9. Anchorman 2.

This could just be a case of the right kind of movie coming around at the right time - in a holiday season marred by personal tragedy, this movie made Julia and I laugh our ever-lovin' asses off. You can disagree with my take on it, but you cannot convince me that I did not find it the year's funniest film. I rewatched the original right after, and I have to say the sequel is superior, largely because it's about more. While the original was like a preemptive takedown of the Don Draper archetype a few years before Mad Men even aired, part two takes that indictment further, arguing that the dapper macho asshole old boy's club that dominated a more regressive era is entirely responsible for the crap that's peddled to us today, engaging our worst impulses rather than encouraging our best.

There are false notes - the narration is not needed this time around, and is less fun, plus the grace note of Ron Burgundy realizing he's been wrong feels like something that has to happen for the sake of the script, and not because he'd actually do that. Thankfully, anyone who's seen both movies knows full well that any moral redemption for Ron will be temporary at best.

8. Rio 2096: A Story of Love and Fury.

Not unlike Chico and Rita a couple years back, this is an animated film that uses a love story to tell a larger tale of the entire evolution of a culture. In this case, it's Brazil, and because the lovers keep reincarnating, the movie takes us all the way from tribal times to the sci-fi future, across 800 years. Imagine if Cloud Atlas had been more coherent, and a literal cartoon - you'd be close.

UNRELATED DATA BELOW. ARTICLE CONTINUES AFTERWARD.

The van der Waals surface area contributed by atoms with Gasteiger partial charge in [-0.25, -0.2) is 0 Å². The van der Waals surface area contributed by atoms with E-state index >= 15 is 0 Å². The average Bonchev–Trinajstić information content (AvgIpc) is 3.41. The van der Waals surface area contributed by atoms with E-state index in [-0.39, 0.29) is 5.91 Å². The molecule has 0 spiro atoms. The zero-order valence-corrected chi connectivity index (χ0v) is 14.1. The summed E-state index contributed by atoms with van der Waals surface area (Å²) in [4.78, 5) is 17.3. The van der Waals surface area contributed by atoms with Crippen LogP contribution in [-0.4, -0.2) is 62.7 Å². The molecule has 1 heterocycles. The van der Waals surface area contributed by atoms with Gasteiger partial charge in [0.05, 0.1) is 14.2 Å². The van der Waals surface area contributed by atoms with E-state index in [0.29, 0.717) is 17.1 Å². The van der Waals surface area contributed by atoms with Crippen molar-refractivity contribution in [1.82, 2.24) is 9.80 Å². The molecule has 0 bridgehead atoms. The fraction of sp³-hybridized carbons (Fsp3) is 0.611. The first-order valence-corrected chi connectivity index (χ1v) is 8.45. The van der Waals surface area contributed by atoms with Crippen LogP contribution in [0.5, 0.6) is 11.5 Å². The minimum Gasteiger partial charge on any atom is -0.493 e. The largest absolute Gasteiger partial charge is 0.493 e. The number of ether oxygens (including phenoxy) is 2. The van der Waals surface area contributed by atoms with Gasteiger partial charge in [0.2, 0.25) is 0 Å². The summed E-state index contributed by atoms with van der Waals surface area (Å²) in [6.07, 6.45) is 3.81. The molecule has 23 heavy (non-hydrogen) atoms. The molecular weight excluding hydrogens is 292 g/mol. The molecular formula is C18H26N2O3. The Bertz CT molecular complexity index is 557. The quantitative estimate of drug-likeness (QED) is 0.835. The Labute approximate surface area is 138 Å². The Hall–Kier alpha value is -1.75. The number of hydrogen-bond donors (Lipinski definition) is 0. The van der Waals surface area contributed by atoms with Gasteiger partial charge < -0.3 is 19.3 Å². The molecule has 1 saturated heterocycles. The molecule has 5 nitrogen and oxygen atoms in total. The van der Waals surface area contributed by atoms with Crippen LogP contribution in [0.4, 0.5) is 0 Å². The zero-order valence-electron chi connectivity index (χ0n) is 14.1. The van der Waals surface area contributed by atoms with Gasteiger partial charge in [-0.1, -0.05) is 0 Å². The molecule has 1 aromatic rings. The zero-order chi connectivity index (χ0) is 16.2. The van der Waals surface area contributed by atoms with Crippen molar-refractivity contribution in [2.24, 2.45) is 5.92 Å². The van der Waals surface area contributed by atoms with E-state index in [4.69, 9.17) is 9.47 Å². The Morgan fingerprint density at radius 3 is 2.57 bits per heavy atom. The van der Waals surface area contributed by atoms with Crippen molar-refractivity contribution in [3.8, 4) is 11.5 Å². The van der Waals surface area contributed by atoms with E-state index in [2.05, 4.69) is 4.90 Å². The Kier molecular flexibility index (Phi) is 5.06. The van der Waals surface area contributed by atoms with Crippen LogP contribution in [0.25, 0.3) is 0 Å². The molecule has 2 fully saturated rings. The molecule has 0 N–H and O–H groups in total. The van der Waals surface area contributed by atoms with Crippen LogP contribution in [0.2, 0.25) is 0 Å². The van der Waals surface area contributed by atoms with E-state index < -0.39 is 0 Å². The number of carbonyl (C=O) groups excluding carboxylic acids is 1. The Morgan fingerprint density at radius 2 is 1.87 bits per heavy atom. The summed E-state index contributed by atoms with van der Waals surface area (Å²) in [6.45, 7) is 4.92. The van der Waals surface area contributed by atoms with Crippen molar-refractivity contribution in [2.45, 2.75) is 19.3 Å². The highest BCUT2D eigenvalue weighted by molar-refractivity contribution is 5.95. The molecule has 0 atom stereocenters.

Sadly, this hasn't been seen a whole lot because nobody really knows what to do with Brazilian animation. If you can track it down, though, it's well worth a shot.

7. After Earth.

Imagine you didn't know who M. Night Shyamalan and Will Smith were. Hard, isn't it? And that's why, I think, this movie didn't do so well - the baggage people brought to the major participants (who, admittedly, brought it on themselves) overshadowed what ended up actually being a fun sci-fi survival tale. Had it been made by unknowns, and had the planet not been Earth (it really didn't need to be), I suspect we would have seen an entirely different reaction. Instead: Scientology conspiracy theories.

And it's all to the detriment of a movie that took the time to work out its elaborate mythology and backstory, and that tries to imagine an original sci-fi future. Shyamalan's decided lack of humor is a stumbling block for many; this is a painfully earnest film, and thus easily mockable. But in a year where Robert Redford can get Oscar talk for All Is Lost, a movie that might as well be called Oh Shit My Boat Is Leaking, I'll take Jaden Smith in Crap, This Is a Hostile Planet I'm Alone on.

6. Only God Forgives.

The more I talk about this one, the less I really want to, since it's all about mood and atmosphere and intangibles hard to convey in text. I love the karaoke scenes that come out of nowhere (and I'm starting to hate most movie karaoke scenes, especially those that are shorthand for "shitty small town," so this is an achievement), the way Ryan Gosling is set up to be an action hero but is playing somebody totally ill-suited to it, and of course the Thai cop pulling his sword up from its back holder like he's Prince Adam about to channel the power of Grayskull.

What I consistently love about director Nicholas Winding Refn is that simply by subtracting backstory, he makes everything about 110% more interesting. Letting us watch people without overly explaining who they are and why they got here is the exact opposite of one of my least favorite movie cliches: you know, the one where a movie begins by showing you something outrageous, than freeze-frames as the lead actor says something like, "Wow, that sure was a pickle, wasn't it? But things weren't always like this" and then the words "10 Days Earlier" show up onscreen. I'm tired of that. Be immediate.